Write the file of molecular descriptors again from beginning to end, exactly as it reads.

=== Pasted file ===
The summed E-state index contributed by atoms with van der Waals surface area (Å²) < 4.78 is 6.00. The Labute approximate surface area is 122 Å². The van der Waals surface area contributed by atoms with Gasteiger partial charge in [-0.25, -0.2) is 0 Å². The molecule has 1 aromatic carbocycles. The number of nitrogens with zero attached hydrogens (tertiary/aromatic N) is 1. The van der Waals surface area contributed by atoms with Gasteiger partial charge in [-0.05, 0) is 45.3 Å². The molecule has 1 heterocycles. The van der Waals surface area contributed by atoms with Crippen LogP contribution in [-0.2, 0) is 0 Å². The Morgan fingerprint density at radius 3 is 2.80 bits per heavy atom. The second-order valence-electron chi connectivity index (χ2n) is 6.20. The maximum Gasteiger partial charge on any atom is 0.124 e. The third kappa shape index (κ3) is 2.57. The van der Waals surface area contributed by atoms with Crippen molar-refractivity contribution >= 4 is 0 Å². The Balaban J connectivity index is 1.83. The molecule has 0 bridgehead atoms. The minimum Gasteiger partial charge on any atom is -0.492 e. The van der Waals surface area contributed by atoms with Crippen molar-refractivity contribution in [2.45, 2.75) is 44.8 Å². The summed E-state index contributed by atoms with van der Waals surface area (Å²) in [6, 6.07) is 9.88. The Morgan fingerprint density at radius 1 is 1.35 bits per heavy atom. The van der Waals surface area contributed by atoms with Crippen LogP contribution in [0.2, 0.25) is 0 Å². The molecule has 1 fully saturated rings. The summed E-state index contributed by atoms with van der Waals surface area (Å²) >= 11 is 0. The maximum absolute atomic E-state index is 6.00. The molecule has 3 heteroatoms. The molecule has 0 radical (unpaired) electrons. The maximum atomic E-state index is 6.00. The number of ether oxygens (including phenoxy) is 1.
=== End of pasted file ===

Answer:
The summed E-state index contributed by atoms with van der Waals surface area (Å²) < 4.78 is 6.00. The Labute approximate surface area is 122 Å². The van der Waals surface area contributed by atoms with Gasteiger partial charge in [-0.25, -0.2) is 0 Å². The molecule has 1 aromatic carbocycles. The number of nitrogens with zero attached hydrogens (tertiary/aromatic N) is 1. The van der Waals surface area contributed by atoms with Gasteiger partial charge in [-0.05, 0) is 45.3 Å². The molecule has 1 heterocycles. The van der Waals surface area contributed by atoms with Crippen LogP contribution in [-0.2, 0) is 0 Å². The Morgan fingerprint density at radius 3 is 2.80 bits per heavy atom. The second-order valence-electron chi connectivity index (χ2n) is 6.20. The maximum Gasteiger partial charge on any atom is 0.124 e. The third kappa shape index (κ3) is 2.57. The van der Waals surface area contributed by atoms with Crippen molar-refractivity contribution >= 4 is 0 Å². The Balaban J connectivity index is 1.83. The molecule has 0 bridgehead atoms. The minimum Gasteiger partial charge on any atom is -0.492 e. The van der Waals surface area contributed by atoms with Crippen molar-refractivity contribution in [2.45, 2.75) is 44.8 Å². The summed E-state index contributed by atoms with van der Waals surface area (Å²) in [6, 6.07) is 9.88. The Morgan fingerprint density at radius 1 is 1.35 bits per heavy atom. The van der Waals surface area contributed by atoms with Crippen LogP contribution in [0.2, 0.25) is 0 Å². The molecule has 1 fully saturated rings. The summed E-state index contributed by atoms with van der Waals surface area (Å²) >= 11 is 0. The maximum absolute atomic E-state index is 6.00. The molecule has 3 heteroatoms. The molecule has 0 radical (unpaired) electrons. The maximum atomic E-state index is 6.00. The number of ether oxygens (including phenoxy) is 1.